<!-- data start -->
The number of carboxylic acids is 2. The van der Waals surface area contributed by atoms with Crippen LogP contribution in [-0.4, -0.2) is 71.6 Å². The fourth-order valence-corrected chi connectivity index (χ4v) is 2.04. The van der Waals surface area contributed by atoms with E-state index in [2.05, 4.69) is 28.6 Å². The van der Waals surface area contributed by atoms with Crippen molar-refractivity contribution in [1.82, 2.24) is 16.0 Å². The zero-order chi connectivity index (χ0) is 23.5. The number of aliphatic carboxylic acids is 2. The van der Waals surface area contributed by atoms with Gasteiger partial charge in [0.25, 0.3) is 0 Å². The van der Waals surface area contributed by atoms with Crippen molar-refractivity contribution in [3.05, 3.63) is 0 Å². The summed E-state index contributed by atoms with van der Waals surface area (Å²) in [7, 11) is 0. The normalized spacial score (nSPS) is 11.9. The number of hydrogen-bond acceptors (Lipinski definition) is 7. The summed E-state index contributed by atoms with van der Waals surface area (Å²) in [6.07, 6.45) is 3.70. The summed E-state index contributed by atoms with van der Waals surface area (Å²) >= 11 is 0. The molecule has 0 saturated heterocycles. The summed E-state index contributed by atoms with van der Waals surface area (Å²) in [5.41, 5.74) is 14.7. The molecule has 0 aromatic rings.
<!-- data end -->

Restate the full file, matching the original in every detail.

The number of carboxylic acids is 2. The van der Waals surface area contributed by atoms with Crippen LogP contribution in [-0.4, -0.2) is 71.6 Å². The fourth-order valence-corrected chi connectivity index (χ4v) is 2.04. The van der Waals surface area contributed by atoms with E-state index in [2.05, 4.69) is 28.6 Å². The van der Waals surface area contributed by atoms with Crippen molar-refractivity contribution in [1.82, 2.24) is 16.0 Å². The zero-order chi connectivity index (χ0) is 23.5. The number of aliphatic carboxylic acids is 2. The van der Waals surface area contributed by atoms with Gasteiger partial charge in [0.25, 0.3) is 0 Å². The van der Waals surface area contributed by atoms with Crippen molar-refractivity contribution in [3.05, 3.63) is 0 Å². The summed E-state index contributed by atoms with van der Waals surface area (Å²) in [7, 11) is 0. The normalized spacial score (nSPS) is 11.9. The number of hydrogen-bond acceptors (Lipinski definition) is 7. The summed E-state index contributed by atoms with van der Waals surface area (Å²) in [6.07, 6.45) is 3.70. The summed E-state index contributed by atoms with van der Waals surface area (Å²) >= 11 is 0. The molecule has 0 saturated heterocycles. The summed E-state index contributed by atoms with van der Waals surface area (Å²) in [5.41, 5.74) is 14.7. The molecule has 0 aromatic rings.